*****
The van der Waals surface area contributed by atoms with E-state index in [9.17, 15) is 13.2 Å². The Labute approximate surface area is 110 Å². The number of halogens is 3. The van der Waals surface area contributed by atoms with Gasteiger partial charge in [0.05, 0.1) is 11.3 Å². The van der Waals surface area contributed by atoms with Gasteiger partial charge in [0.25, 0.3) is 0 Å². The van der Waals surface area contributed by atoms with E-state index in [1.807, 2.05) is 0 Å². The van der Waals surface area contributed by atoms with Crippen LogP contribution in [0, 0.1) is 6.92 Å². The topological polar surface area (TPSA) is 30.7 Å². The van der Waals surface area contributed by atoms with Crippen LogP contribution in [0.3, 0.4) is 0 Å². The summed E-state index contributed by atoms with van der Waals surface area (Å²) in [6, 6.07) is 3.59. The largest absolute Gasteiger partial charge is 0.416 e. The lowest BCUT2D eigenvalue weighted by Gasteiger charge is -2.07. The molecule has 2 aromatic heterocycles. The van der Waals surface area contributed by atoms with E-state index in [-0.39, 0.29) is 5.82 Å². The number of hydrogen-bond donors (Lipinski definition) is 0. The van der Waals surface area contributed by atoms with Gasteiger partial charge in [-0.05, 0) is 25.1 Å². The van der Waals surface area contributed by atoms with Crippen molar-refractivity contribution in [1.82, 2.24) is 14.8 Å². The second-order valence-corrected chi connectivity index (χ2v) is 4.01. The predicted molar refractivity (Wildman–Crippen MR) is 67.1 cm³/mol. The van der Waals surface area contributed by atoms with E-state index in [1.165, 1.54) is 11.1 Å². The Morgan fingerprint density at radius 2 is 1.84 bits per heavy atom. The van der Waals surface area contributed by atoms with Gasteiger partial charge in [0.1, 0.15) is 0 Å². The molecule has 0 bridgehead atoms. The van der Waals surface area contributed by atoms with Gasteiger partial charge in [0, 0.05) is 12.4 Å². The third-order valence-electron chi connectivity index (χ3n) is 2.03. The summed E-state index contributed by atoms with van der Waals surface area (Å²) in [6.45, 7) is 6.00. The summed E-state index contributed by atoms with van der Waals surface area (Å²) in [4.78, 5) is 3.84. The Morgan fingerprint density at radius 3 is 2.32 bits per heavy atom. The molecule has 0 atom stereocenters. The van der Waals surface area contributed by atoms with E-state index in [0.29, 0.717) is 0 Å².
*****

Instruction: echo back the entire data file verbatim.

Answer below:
The van der Waals surface area contributed by atoms with E-state index in [9.17, 15) is 13.2 Å². The Labute approximate surface area is 110 Å². The number of halogens is 3. The van der Waals surface area contributed by atoms with Gasteiger partial charge in [0.05, 0.1) is 11.3 Å². The van der Waals surface area contributed by atoms with Gasteiger partial charge in [0.25, 0.3) is 0 Å². The van der Waals surface area contributed by atoms with E-state index in [1.807, 2.05) is 0 Å². The van der Waals surface area contributed by atoms with Crippen LogP contribution in [0, 0.1) is 6.92 Å². The topological polar surface area (TPSA) is 30.7 Å². The van der Waals surface area contributed by atoms with Crippen LogP contribution in [0.3, 0.4) is 0 Å². The summed E-state index contributed by atoms with van der Waals surface area (Å²) in [6, 6.07) is 3.59. The largest absolute Gasteiger partial charge is 0.416 e. The lowest BCUT2D eigenvalue weighted by Gasteiger charge is -2.07. The molecule has 2 aromatic heterocycles. The van der Waals surface area contributed by atoms with E-state index in [-0.39, 0.29) is 5.82 Å². The number of hydrogen-bond donors (Lipinski definition) is 0. The van der Waals surface area contributed by atoms with Gasteiger partial charge in [-0.05, 0) is 25.1 Å². The van der Waals surface area contributed by atoms with Crippen molar-refractivity contribution in [1.82, 2.24) is 14.8 Å². The second-order valence-corrected chi connectivity index (χ2v) is 4.01. The predicted molar refractivity (Wildman–Crippen MR) is 67.1 cm³/mol. The van der Waals surface area contributed by atoms with E-state index in [1.165, 1.54) is 11.1 Å². The Morgan fingerprint density at radius 2 is 1.84 bits per heavy atom. The van der Waals surface area contributed by atoms with Gasteiger partial charge in [0.1, 0.15) is 0 Å². The molecule has 0 bridgehead atoms. The van der Waals surface area contributed by atoms with Gasteiger partial charge in [0, 0.05) is 12.4 Å². The third-order valence-electron chi connectivity index (χ3n) is 2.03. The summed E-state index contributed by atoms with van der Waals surface area (Å²) in [6.45, 7) is 6.00. The summed E-state index contributed by atoms with van der Waals surface area (Å²) in [4.78, 5) is 3.84. The Morgan fingerprint density at radius 3 is 2.32 bits per heavy atom. The molecule has 0 atom stereocenters. The van der Waals surface area contributed by atoms with E-state index in [0.29, 0.717) is 0 Å².